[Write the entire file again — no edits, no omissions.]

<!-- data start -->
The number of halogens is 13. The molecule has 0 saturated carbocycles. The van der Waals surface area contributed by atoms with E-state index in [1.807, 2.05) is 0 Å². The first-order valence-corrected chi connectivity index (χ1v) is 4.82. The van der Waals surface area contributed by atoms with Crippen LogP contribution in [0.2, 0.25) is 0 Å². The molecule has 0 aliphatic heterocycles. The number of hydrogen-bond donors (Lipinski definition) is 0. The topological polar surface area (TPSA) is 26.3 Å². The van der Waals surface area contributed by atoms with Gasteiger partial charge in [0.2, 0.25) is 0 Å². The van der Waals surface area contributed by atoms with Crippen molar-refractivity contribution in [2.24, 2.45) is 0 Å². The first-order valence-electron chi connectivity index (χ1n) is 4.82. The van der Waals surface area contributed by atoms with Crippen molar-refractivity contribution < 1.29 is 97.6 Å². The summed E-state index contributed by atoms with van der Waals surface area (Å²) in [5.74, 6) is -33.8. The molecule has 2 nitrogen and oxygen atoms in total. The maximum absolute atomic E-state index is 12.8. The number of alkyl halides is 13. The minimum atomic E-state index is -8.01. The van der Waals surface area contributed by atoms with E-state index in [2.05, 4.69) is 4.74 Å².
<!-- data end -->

The number of halogens is 13. The molecule has 0 saturated carbocycles. The van der Waals surface area contributed by atoms with E-state index in [1.807, 2.05) is 0 Å². The first-order valence-corrected chi connectivity index (χ1v) is 4.82. The van der Waals surface area contributed by atoms with Crippen LogP contribution in [0.2, 0.25) is 0 Å². The molecule has 0 aliphatic heterocycles. The number of hydrogen-bond donors (Lipinski definition) is 0. The topological polar surface area (TPSA) is 26.3 Å². The van der Waals surface area contributed by atoms with Gasteiger partial charge in [0.2, 0.25) is 0 Å². The van der Waals surface area contributed by atoms with Crippen molar-refractivity contribution in [2.24, 2.45) is 0 Å². The first-order valence-electron chi connectivity index (χ1n) is 4.82. The van der Waals surface area contributed by atoms with Crippen molar-refractivity contribution < 1.29 is 97.6 Å². The summed E-state index contributed by atoms with van der Waals surface area (Å²) in [5.74, 6) is -33.8. The molecule has 2 nitrogen and oxygen atoms in total. The maximum absolute atomic E-state index is 12.8. The number of alkyl halides is 13. The minimum atomic E-state index is -8.01. The van der Waals surface area contributed by atoms with E-state index in [2.05, 4.69) is 4.74 Å².